With Frank and Brooks Robinson serving as the catalysts, the Orioles took the American League pennant, then beat the Los Angeles Dodgers in four straight. Other championship appearances came in 1969, 1970, 1971, 1979 and 1983, and twice more they won the World Series, in 1970 against the Cincinnati Reds and 1983 over the Philadelphia Phillies.

The two Robinsons and pitcher Jim Palmer, winner of 268 games, were voted into the Hall of Fame in their first years of eligibility. Brooks gave 20 years and 72 days of excellence to the Orioles. The late Ed Hurley, an American League umpire, watched Robinson in his early tenure and uttered a classic assessment: "He plays third base as if he came down from a higher league."

The stadium, both when it was Municipal and then Memorial, was used for more than Orioles baseball and college and pro football. It was a gathering place for functions of all types, including religious services on Easter morning, fireworks extravaganzas, marching band contests, automobile thrill shows, rodeos and midget car races. And in 1927 when Baltimore spread the welcome mat for Charles Lindbergh, the first man to fly the Atlantic Ocean, the ceremony climaxed in the stadium.

It also was the scene for high school football games on Friday afternoons and nights, boxing matches that included Joe Louis vs. Jimmy Bivins in 1951, cricket, polo, the Harlem Globetrotters playing on a portable court, an appearance by Pele, the greatest of all soccer players, and a game between two teams of the All-American Girls' Professional Baseball League.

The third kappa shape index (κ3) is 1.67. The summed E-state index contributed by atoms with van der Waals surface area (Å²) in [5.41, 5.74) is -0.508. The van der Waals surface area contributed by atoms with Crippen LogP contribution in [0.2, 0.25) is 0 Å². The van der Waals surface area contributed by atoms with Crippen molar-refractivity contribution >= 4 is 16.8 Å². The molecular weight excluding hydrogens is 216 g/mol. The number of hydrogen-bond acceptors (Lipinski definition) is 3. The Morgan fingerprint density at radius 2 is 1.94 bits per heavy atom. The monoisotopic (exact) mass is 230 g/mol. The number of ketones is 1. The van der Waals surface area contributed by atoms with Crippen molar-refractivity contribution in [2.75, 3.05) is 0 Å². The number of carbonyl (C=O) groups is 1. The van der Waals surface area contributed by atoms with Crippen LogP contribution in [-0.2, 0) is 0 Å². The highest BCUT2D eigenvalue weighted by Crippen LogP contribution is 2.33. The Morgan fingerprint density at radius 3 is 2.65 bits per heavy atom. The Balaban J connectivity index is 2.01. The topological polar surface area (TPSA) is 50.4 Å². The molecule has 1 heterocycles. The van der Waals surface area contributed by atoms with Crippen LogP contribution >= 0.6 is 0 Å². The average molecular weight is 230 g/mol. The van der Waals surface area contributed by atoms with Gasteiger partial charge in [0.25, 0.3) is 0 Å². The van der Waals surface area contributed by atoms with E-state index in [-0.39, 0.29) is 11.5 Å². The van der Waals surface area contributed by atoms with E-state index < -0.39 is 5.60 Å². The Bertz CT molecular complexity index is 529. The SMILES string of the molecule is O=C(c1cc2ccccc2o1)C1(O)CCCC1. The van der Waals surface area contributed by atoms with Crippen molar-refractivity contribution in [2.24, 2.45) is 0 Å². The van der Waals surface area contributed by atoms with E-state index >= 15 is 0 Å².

The Baltimore Fire Department, in the 1930s and 1940s, had an annual football meeting with the Quantico Marines, or, as the sportswriters liked to write, the "Smokeaters vs. the Leathernecks." But, comparatively speaking, little went on there, prior to the arrival of the Colts and Orioles. The stadium in the 1930s was disdainfully referred to as "Lonely Acres" and the turf was praised as the plushest in the country ' which wasn't surprising since neither man nor beast often set foot upon the luxurious carpet of grass.

This infrequent use of the stadium changed when the major leagues arrived - the Colts in 1947 and the Orioles in 1954. It was where Rocky Colavito of the Cleveland Indians hit four home runs in a game and, appropriately enough, Al Kaline, a hometown product, collected his 3,000th American League hit as a Detroit Tiger and then jogged to the stands to embrace his parents. The 1958 major-league All-Star Game was played there, offering lineups that included Ted Williams, Willie Mays, Mickey Mantle, Henry Aaron, Ernie Banks and Stan Musial.

Oddly enough, the first North-South football bowl was held in the stadium in 1932, but a blizzard swept into the city, which reduced the crowd to only 1,723. Another "first" was the North-South college lacrosse all-star game in 1940. So, most outdoor spectator sports, at one time or another, were played there. The 1944 Army-Navy contest was the only occasion a game in Baltimore directly decided the national college football championship.

It was of such epic proportions, it drew a crowd of 70,000 and raised a record one-day sale of war bonds, $58,638,000. When it was over, Gen. Douglas MacArthur sent the following cablegram from his Pacific base to West Point coach Earl "Red" Blaik: "To the greatest of all Army teams. We have stopped the war to celebrate your magnificent success."

Yes, it was an arena of historic athletic achievement. But, more important, deeds were truly written on the fields of "friendly strife" that the same Gen. MacArthur had used as an analogy while superintendent of the U.S. Military Academy. Memorial Stadium, and its predecessor, Municipal Stadium, represent a vital fabric in the growth and stature of Baltimore.

It embellished the quality of life, within the realm of fun and games, and provided some golden nuggets of history that deserve to endure for perpetuity.